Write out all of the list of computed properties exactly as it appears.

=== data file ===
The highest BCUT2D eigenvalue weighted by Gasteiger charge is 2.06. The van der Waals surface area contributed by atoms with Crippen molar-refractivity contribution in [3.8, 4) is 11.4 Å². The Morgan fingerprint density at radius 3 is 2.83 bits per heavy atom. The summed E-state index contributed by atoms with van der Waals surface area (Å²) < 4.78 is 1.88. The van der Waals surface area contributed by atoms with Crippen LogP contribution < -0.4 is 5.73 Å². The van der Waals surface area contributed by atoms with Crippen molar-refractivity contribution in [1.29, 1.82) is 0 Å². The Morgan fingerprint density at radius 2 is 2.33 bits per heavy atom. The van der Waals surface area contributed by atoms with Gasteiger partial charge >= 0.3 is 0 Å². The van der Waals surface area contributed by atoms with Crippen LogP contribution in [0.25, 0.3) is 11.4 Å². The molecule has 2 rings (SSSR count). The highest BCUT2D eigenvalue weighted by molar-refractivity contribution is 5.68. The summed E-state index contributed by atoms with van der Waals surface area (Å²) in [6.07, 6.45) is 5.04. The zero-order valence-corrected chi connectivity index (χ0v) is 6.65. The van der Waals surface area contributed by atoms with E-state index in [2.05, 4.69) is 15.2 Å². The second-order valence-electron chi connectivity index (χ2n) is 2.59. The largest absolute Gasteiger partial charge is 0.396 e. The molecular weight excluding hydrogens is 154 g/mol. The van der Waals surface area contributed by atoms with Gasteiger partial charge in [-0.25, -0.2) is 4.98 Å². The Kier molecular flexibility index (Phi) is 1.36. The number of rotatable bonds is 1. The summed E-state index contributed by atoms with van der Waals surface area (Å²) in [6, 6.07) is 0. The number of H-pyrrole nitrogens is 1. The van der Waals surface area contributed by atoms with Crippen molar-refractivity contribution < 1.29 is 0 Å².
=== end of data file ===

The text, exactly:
The highest BCUT2D eigenvalue weighted by Gasteiger charge is 2.06. The van der Waals surface area contributed by atoms with Crippen molar-refractivity contribution in [3.8, 4) is 11.4 Å². The Morgan fingerprint density at radius 3 is 2.83 bits per heavy atom. The summed E-state index contributed by atoms with van der Waals surface area (Å²) < 4.78 is 1.88. The van der Waals surface area contributed by atoms with Crippen LogP contribution < -0.4 is 5.73 Å². The van der Waals surface area contributed by atoms with Crippen molar-refractivity contribution in [1.29, 1.82) is 0 Å². The Morgan fingerprint density at radius 2 is 2.33 bits per heavy atom. The van der Waals surface area contributed by atoms with Gasteiger partial charge >= 0.3 is 0 Å². The van der Waals surface area contributed by atoms with Crippen LogP contribution in [0.25, 0.3) is 11.4 Å². The molecule has 2 rings (SSSR count). The highest BCUT2D eigenvalue weighted by molar-refractivity contribution is 5.68. The summed E-state index contributed by atoms with van der Waals surface area (Å²) in [6.07, 6.45) is 5.04. The zero-order valence-corrected chi connectivity index (χ0v) is 6.65. The van der Waals surface area contributed by atoms with E-state index in [2.05, 4.69) is 15.2 Å². The second-order valence-electron chi connectivity index (χ2n) is 2.59. The largest absolute Gasteiger partial charge is 0.396 e. The molecular weight excluding hydrogens is 154 g/mol. The van der Waals surface area contributed by atoms with Gasteiger partial charge in [-0.25, -0.2) is 4.98 Å². The Kier molecular flexibility index (Phi) is 1.36. The number of rotatable bonds is 1. The summed E-state index contributed by atoms with van der Waals surface area (Å²) in [6, 6.07) is 0. The number of H-pyrrole nitrogens is 1. The van der Waals surface area contributed by atoms with Crippen molar-refractivity contribution < 1.29 is 0 Å².